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How to Get Passive Income in Retirement

Managing Passive Income Still Takes Work

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What is Passive Income?

The general description of passive income is income that comes from investments or from business interests. You don’t go to work each day to earn passive income, although managing your investments may still require work. Retirement, however you define it, is achieved when you don’t have to work to earn a living, but instead can count on reliable sources of passive income.

Learn How to Build Sources of Passive Income

Most people build up sources of passive income over time by working, then saving and investing some of what they earn. They build up their savings and investments to the point where the investments generate enough income that they can retire, and they then just manage their investments or businesses.

The book Rich Dad Poor Dad does a great job of helping you understand the difference between working for a living at a job verses working toward building a business and an investment portfolio that can generate ongoing passive income.

Once you have investments you have to learn to manage them so they generate reliable passive income. The article Withdrawal Rate Strategies describes a defined set of investment management rules you can follow to accomplish this goal by using a portfolio of index mutual funds.

Passive Income Mistakes

One of the mistakes people make when planning for passive retirement income is thinking they can put everything on autopilot. Managing investments, whether in the form of mutual funds, retirement accounts, businesses or real estate, takes time. You can hire good people to help you, but you still need to keep tabs on those people and on the work they are doing.

Cognitive abilities can decline rapidly after age 65 without you even being aware that it is occurring. For this reason it is important to have advisors and family members you trust. Share your passive income strategies with relevant people you trust and who you know will look out for you.

Before making any investment, check out 5 Rules to Avoid Making Bad Investments.

How to Get Passive Income in Retirement

  • Passive Income from a Business

    If you are looking for ways to build a business, start with evaluating your 5 E’s: Experience, Education, Expertise, Excitement and Explore. This process can help you find business ideas that leverage skills you already have.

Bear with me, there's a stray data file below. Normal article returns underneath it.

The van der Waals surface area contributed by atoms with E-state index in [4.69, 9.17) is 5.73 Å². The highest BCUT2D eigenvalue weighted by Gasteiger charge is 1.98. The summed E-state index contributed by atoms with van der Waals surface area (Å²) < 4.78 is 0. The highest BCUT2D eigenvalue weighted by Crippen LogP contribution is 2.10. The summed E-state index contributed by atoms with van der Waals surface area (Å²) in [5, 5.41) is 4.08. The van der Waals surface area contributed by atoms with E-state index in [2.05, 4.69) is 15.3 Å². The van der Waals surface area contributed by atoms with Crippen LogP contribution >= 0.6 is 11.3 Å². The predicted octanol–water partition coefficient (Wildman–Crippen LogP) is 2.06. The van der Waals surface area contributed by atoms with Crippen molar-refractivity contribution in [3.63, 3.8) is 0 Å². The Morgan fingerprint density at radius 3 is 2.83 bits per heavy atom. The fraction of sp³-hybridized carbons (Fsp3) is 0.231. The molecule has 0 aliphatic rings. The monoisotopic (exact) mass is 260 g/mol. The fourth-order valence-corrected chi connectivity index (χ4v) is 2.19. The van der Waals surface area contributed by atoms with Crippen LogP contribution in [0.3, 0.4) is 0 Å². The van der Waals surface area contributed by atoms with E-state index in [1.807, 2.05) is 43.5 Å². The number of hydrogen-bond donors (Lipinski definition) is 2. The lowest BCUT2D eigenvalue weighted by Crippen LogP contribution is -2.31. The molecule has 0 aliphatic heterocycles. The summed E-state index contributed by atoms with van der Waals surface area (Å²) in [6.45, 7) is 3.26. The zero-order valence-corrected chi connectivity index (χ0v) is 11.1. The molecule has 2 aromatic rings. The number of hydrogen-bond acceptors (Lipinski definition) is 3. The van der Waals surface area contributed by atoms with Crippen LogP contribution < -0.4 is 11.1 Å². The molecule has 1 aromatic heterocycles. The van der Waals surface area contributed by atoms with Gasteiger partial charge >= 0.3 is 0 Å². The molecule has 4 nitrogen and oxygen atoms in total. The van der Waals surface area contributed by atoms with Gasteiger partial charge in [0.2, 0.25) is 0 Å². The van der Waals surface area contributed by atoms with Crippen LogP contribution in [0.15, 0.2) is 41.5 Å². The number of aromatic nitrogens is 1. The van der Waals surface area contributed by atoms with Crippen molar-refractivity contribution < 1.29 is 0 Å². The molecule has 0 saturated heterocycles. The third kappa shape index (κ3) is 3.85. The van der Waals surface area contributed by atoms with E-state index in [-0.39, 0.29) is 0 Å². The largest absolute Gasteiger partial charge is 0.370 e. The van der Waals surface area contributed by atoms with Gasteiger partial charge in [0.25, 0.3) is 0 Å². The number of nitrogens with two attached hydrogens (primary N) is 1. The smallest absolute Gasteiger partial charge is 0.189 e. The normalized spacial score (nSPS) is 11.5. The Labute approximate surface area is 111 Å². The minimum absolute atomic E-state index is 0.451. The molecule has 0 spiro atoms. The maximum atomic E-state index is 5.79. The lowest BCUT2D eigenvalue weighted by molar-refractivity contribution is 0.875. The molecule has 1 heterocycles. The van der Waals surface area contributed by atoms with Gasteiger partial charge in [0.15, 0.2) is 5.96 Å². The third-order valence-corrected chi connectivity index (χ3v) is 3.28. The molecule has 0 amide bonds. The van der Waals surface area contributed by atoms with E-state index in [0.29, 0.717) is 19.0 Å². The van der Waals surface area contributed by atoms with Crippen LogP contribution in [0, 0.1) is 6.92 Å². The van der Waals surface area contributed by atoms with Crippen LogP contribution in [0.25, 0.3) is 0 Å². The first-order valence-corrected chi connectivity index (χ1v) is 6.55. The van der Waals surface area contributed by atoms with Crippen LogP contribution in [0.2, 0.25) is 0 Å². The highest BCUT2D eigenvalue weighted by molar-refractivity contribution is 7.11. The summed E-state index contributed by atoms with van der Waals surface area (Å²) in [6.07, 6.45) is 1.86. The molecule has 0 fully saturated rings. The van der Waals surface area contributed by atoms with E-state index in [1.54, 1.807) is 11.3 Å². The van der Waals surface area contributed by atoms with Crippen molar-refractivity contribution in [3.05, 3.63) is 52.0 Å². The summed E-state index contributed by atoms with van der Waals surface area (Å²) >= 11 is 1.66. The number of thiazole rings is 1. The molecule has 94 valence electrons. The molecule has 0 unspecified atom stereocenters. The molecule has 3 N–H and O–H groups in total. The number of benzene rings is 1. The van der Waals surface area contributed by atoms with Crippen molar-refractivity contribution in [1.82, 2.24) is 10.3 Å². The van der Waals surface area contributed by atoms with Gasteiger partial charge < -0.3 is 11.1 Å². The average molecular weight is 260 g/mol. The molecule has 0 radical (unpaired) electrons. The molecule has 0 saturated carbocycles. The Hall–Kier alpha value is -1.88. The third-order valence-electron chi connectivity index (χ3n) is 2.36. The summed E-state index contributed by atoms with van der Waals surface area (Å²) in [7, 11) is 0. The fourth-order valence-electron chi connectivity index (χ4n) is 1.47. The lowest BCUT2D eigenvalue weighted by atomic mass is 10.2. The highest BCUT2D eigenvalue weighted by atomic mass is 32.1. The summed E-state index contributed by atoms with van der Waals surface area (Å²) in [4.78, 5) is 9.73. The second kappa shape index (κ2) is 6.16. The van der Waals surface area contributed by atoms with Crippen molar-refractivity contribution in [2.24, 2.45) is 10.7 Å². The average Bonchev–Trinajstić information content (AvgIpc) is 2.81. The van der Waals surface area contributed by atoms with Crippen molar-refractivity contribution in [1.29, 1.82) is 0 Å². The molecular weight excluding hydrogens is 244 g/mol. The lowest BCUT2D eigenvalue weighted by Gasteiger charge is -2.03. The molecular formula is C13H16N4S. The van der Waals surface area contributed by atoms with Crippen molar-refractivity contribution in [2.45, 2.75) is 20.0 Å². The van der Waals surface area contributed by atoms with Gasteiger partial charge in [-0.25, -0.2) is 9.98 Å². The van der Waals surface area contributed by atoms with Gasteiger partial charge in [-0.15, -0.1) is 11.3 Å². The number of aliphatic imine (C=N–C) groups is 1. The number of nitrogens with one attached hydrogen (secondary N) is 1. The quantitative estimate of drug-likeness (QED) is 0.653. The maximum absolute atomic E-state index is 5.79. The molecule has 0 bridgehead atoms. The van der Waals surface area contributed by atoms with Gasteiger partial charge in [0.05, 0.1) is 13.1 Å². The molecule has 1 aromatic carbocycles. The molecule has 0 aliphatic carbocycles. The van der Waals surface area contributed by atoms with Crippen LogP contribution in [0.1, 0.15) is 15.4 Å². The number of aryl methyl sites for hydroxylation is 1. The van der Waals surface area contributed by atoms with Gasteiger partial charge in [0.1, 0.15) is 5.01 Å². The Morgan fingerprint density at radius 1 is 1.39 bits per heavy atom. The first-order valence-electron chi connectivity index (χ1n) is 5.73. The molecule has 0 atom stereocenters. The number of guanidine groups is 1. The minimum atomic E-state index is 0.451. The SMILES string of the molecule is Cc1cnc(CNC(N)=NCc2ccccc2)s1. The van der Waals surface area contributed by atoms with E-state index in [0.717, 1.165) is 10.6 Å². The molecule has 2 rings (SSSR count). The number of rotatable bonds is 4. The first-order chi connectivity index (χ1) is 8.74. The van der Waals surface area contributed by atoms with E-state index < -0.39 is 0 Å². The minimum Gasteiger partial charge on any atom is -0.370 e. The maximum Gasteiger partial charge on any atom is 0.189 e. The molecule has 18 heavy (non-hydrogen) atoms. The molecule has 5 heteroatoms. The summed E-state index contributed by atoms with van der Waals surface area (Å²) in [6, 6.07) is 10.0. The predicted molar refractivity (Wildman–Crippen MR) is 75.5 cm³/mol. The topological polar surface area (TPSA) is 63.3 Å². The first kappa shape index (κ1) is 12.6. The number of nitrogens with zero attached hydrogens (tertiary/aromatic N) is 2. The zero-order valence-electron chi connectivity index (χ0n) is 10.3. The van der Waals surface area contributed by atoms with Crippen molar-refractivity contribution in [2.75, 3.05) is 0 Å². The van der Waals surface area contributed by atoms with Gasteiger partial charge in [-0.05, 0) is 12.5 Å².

• Passive Income from Investments

    You’ll also want to learn as much as you can about how to invest for income. Check out 3 Types of Investment Income: Predictable, Variable or Guaranteed. It contains a list and links to many sources of passive retirement income such as interest income from bonds, dividend income from stocks, retirement income funds, and annuity income.

  • Passive Income From Rental Real Estate

    Many people create passive income through rental real estate. This can be an effective strategy, but you need to do your home work before heading down this path. Read 3 Things to Consider Before You Buy Rental Property to see how to evaluate rental real estate opportunities.

  • Passive Income from a Network Marketing Business

    Many network marketing businesses, also called multi-level marketing, tell you their business model is a great way to build passive income. I have seen people have a tremendous amount of success building these types of businesses, but I can tell you there was nothing passive about it. Like building any business, it required lots of hours and hard work.

Tax Definition of Passive Income

From a tax perspective, there is a more technical description of passive income.

The IRS defines passive income as “a passive activity is any rental activity OR any business in which the taxpayer does not materially participate.” Nonpassive activities are businesses in which the taxpayer works on a regular, continuous, and substantial basis. In addition, passive income does not include salaries, portfolio, or investment income.”

The definition above makes a distinction between passive income and portfolio/investment income. This distinction is used in determining what types of tax deductions might be used if you experience losses from a passive investment.

One of the key differences between passive income, investment income and earned income, is you don’t pay payroll taxes (FICA taxes such as Social Security taxes and Medicare) on passive income or investment income, although with recent changes to the tax code a payroll may be implemented in 2013 on all income over $250,000, including investment income.

Learn more about passive income in Introduction to Passive Income.

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